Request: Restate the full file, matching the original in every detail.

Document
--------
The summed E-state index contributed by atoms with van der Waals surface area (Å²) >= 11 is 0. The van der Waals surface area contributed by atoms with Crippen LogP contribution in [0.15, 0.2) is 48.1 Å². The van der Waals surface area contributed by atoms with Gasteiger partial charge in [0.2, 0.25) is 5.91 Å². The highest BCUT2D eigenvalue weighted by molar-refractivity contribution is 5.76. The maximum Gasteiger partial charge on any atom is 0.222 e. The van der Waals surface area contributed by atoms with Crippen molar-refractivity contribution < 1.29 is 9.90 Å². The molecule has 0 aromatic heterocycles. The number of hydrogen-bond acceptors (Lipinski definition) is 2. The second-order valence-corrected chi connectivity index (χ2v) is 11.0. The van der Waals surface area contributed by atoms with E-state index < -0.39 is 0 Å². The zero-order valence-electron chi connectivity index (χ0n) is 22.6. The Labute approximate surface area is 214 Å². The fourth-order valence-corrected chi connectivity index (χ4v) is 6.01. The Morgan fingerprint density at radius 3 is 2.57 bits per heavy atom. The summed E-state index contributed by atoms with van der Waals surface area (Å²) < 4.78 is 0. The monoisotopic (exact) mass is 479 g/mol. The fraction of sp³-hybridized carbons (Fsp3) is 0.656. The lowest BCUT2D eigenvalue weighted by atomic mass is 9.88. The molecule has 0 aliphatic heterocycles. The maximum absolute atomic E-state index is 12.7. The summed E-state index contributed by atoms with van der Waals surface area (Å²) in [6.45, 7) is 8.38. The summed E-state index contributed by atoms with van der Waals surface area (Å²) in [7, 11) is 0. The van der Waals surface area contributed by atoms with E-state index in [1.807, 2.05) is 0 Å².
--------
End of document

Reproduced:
The summed E-state index contributed by atoms with van der Waals surface area (Å²) >= 11 is 0. The van der Waals surface area contributed by atoms with Crippen LogP contribution in [0.15, 0.2) is 48.1 Å². The van der Waals surface area contributed by atoms with Gasteiger partial charge in [0.2, 0.25) is 5.91 Å². The highest BCUT2D eigenvalue weighted by molar-refractivity contribution is 5.76. The maximum Gasteiger partial charge on any atom is 0.222 e. The van der Waals surface area contributed by atoms with Crippen molar-refractivity contribution < 1.29 is 9.90 Å². The molecule has 0 aromatic heterocycles. The number of hydrogen-bond acceptors (Lipinski definition) is 2. The second-order valence-corrected chi connectivity index (χ2v) is 11.0. The van der Waals surface area contributed by atoms with E-state index < -0.39 is 0 Å². The zero-order valence-electron chi connectivity index (χ0n) is 22.6. The Labute approximate surface area is 214 Å². The fourth-order valence-corrected chi connectivity index (χ4v) is 6.01. The Morgan fingerprint density at radius 3 is 2.57 bits per heavy atom. The summed E-state index contributed by atoms with van der Waals surface area (Å²) < 4.78 is 0. The monoisotopic (exact) mass is 479 g/mol. The fraction of sp³-hybridized carbons (Fsp3) is 0.656. The lowest BCUT2D eigenvalue weighted by atomic mass is 9.88. The molecule has 0 aliphatic heterocycles. The maximum absolute atomic E-state index is 12.7. The summed E-state index contributed by atoms with van der Waals surface area (Å²) in [6.45, 7) is 8.38. The summed E-state index contributed by atoms with van der Waals surface area (Å²) in [7, 11) is 0. The van der Waals surface area contributed by atoms with E-state index in [1.807, 2.05) is 0 Å².